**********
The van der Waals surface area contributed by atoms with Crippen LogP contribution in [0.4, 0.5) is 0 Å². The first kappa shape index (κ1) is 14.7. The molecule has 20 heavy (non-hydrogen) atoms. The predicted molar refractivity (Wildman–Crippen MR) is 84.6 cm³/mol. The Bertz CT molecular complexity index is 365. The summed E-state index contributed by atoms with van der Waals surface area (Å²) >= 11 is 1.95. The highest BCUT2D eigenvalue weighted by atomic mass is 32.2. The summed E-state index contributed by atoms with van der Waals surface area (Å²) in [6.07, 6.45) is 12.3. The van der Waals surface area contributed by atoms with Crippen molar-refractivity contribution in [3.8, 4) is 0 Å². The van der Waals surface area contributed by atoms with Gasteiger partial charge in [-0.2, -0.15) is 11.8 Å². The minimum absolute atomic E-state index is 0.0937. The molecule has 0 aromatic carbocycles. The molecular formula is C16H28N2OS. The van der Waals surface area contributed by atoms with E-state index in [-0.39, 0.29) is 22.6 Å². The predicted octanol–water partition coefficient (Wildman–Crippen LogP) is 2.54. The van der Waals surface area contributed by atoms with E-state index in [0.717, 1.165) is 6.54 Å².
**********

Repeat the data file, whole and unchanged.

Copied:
The van der Waals surface area contributed by atoms with Crippen LogP contribution in [0.4, 0.5) is 0 Å². The first kappa shape index (κ1) is 14.7. The molecule has 20 heavy (non-hydrogen) atoms. The predicted molar refractivity (Wildman–Crippen MR) is 84.6 cm³/mol. The Bertz CT molecular complexity index is 365. The summed E-state index contributed by atoms with van der Waals surface area (Å²) >= 11 is 1.95. The highest BCUT2D eigenvalue weighted by atomic mass is 32.2. The summed E-state index contributed by atoms with van der Waals surface area (Å²) in [6.07, 6.45) is 12.3. The van der Waals surface area contributed by atoms with Crippen molar-refractivity contribution in [3.8, 4) is 0 Å². The van der Waals surface area contributed by atoms with Gasteiger partial charge in [-0.2, -0.15) is 11.8 Å². The minimum absolute atomic E-state index is 0.0937. The molecule has 0 aromatic carbocycles. The molecular formula is C16H28N2OS. The van der Waals surface area contributed by atoms with E-state index in [-0.39, 0.29) is 22.6 Å². The predicted octanol–water partition coefficient (Wildman–Crippen LogP) is 2.54. The van der Waals surface area contributed by atoms with E-state index in [0.717, 1.165) is 6.54 Å².